The Adventures of Casey and Seth, Part Two

Now maybe you’re wondering where I’m going with this story and what things are about. It is much later now, later than we all think. Casey joined the service and went to Vietnam. I stayed here and grew my hair long. Casey fought for his life and his sanity in a world that made all the rules disintegrate. My mind danced to the acid in the music, and the Beatles sang, “All you need is Love, Love, Love” while the bullets were flying somewhere else, and we marched and sang songs and the war ended and never stopped and Casey came home. Like other times, things were never the same again and we drifted apart.

He joined the DEA, which once was called the Federal Bureau of Narcotics and Dangerous Drugs, and that was another kind of war. I became a writer, a poet, a teacher, and took a wrong turn and went to prison because of heroin addiction.

After prison my addiction to junk went wild. No school would touch me with a ten-foot ruler. The drifting from one dead-end job to another began and I began selling herb and hashish to supply my habit. One rule of thumb for a dealer is this: never sell the same drug that you do because you become your best customer and finally put yourself out of business.

I found myself working at a car wash in Livingston, New Jersey. My two favorite positions were either working the hot spray gun that washed the hubcaps or being the vacuum man. Those tasks kept me on the end of the car wash farthest away from the boss man. Also, being vacuum man got me into the car and, as I vacuumed the rug of the car with my right hand, my left hand was free to slip into the crack in the back of the seat for any spilled change.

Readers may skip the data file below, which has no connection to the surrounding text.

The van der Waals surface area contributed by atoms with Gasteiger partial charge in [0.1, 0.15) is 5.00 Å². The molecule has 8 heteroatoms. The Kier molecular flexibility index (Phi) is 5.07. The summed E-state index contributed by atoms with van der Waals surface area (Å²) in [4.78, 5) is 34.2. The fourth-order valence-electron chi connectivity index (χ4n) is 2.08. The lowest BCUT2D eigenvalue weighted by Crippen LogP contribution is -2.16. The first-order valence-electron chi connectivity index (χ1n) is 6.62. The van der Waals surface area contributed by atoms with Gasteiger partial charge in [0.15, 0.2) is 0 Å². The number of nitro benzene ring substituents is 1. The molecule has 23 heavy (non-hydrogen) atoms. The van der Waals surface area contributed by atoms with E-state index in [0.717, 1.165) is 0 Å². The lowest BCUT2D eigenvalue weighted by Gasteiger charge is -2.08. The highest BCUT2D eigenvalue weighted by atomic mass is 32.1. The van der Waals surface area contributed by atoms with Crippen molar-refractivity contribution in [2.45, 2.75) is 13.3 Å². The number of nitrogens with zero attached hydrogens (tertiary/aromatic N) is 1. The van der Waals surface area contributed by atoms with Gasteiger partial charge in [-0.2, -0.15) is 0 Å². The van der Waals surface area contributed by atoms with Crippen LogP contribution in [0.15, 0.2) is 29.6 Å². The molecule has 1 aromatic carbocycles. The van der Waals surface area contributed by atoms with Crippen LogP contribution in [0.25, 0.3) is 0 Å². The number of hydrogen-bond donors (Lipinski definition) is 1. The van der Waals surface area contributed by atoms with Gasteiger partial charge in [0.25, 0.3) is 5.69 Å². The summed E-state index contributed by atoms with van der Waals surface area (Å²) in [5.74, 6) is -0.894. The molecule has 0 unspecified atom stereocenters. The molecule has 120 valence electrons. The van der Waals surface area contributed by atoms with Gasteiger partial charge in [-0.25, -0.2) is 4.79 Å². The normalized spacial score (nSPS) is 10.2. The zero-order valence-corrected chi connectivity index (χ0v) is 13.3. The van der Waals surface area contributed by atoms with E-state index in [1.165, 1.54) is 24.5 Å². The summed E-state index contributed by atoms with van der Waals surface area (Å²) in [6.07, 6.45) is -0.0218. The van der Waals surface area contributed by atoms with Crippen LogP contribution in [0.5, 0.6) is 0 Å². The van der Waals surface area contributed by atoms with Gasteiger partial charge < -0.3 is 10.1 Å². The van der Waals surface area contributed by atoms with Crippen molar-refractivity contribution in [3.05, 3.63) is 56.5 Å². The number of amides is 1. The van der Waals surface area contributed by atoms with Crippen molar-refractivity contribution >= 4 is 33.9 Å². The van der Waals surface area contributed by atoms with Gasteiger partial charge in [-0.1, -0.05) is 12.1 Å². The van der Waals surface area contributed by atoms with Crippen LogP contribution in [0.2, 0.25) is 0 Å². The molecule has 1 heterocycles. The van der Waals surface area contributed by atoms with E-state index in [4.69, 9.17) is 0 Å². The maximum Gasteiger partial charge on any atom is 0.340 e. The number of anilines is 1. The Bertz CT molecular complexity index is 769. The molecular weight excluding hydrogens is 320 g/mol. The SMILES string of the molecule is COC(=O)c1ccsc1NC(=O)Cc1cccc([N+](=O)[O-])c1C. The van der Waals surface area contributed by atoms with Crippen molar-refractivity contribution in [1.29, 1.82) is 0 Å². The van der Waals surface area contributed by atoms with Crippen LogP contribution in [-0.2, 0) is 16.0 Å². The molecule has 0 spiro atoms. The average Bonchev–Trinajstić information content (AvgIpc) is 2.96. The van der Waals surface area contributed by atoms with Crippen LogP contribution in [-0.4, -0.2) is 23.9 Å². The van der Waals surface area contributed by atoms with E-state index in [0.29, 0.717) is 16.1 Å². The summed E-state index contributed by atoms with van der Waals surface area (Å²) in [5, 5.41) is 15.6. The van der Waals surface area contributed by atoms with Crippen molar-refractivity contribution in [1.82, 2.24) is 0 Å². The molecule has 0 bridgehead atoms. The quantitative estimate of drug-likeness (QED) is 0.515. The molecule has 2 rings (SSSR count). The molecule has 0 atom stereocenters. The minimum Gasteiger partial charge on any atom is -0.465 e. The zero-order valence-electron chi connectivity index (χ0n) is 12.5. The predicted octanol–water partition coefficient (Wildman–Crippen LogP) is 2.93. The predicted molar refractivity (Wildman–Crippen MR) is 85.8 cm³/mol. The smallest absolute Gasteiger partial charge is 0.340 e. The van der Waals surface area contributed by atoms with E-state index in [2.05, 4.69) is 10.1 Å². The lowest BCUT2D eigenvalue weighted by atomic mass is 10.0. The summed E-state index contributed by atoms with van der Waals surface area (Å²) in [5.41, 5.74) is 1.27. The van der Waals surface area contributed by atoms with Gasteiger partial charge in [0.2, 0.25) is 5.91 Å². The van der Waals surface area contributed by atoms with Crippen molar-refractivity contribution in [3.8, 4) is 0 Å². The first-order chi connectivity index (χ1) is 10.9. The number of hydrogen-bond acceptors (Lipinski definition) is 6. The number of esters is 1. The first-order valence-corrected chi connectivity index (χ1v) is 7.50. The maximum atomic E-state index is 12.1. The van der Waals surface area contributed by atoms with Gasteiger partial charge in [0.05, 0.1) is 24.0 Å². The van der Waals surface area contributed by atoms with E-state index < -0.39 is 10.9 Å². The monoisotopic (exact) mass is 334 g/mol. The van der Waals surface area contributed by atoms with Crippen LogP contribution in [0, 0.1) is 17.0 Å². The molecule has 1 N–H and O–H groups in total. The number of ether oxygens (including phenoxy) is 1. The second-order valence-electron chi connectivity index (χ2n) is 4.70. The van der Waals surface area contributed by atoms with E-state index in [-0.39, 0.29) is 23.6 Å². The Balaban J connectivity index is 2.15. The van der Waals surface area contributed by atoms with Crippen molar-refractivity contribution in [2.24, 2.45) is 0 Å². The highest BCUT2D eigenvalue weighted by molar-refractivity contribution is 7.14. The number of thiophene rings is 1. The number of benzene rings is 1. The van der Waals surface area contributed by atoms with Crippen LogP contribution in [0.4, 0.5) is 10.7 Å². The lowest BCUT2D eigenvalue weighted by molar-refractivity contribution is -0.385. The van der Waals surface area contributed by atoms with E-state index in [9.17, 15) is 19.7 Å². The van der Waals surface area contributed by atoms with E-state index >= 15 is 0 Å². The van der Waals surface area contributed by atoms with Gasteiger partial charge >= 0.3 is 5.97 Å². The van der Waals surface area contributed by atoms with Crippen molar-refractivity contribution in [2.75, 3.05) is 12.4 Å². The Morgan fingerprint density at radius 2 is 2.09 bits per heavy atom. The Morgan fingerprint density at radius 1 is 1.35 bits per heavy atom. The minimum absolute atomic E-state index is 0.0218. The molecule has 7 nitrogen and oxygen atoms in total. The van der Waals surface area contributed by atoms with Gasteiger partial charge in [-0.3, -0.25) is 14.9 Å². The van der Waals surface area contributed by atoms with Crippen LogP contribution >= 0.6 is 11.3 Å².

Hank, the regular guy on the front end, and I would go through the car and take anything that we thought the customer would not miss. We’d throw it down on the cement near the wall and keep it there for a while, hidden under some dirt, until the end of the day. Then we’d split the booty. We’d take those trading stamps that grocery stores and gas stations would commonly give out on those days, or money, or look for roaches or packets of drugs under the mats or in the ash trays. Every once in a while a customer pulled back around and asked us if we found anything. Hank and I told them that we probably had sucked anything up in the vacuum without noticing. After all, our job was to vacuum out the ash trays and the rugs under the mats. If the booty was drugs, no one took it any farther than that and if they did, we were ready. Hank packed a small pistol with him everywhere he went.

Myself, I never carried a gun at that time in my life, and one day, when it was very slow due to a threatening storm, I asked him why he carried a pistol.

“Seth,” he said, “You know I live in the hardbound section of Newark. It ain’t like livin’ here in Livingston. The ‘burbs’ here are like candy-land. It jus’ ain’t real life. At night when I go drinkin’ at the bars, I never know wha’s goin’ to happen. Everyone packs, you know what I mean. Where I live if you go out wifout your gun it’s like goin’ out wifout your gott-damn clothes on. You dig?”

And that was that.

My customers always knew where to find me and I took care of business right under the eyes of all the citizens who came almost daily to wash their road machines. The guys I worked the front end with covered for me when I was doing deals or running into the bathroom to fix myself. They knew that I would light them up for free a few times a day just for the cover. Some days I would throw them a couple of joints to take home.

One day, I was chatting with the owner of the wash, a guy named Larry who sometimes would front me money to make a buy if I paid him back the total with a plus percentage, and we talked about the massive amounts of water drained off from the car wash. I don’t know why I asked but I was curious what his drainage bill was.

He laughed at that one.

“Drainage bill!” Larry guffawed. “Why, I rigged this up myself. All the drainage runs right down through a large pipe into the stream passing through that valley.”

He pointed at a stream that ran into the Passaic River some miles away.

“My God,” I said, “but what about the pollution?”

Marc D. Goldfinger is a member of the board of directors of the Homeless Empowerment Project, which publishes Spare Change news. Formerly homeless, he serves as the paper's poetry editor.

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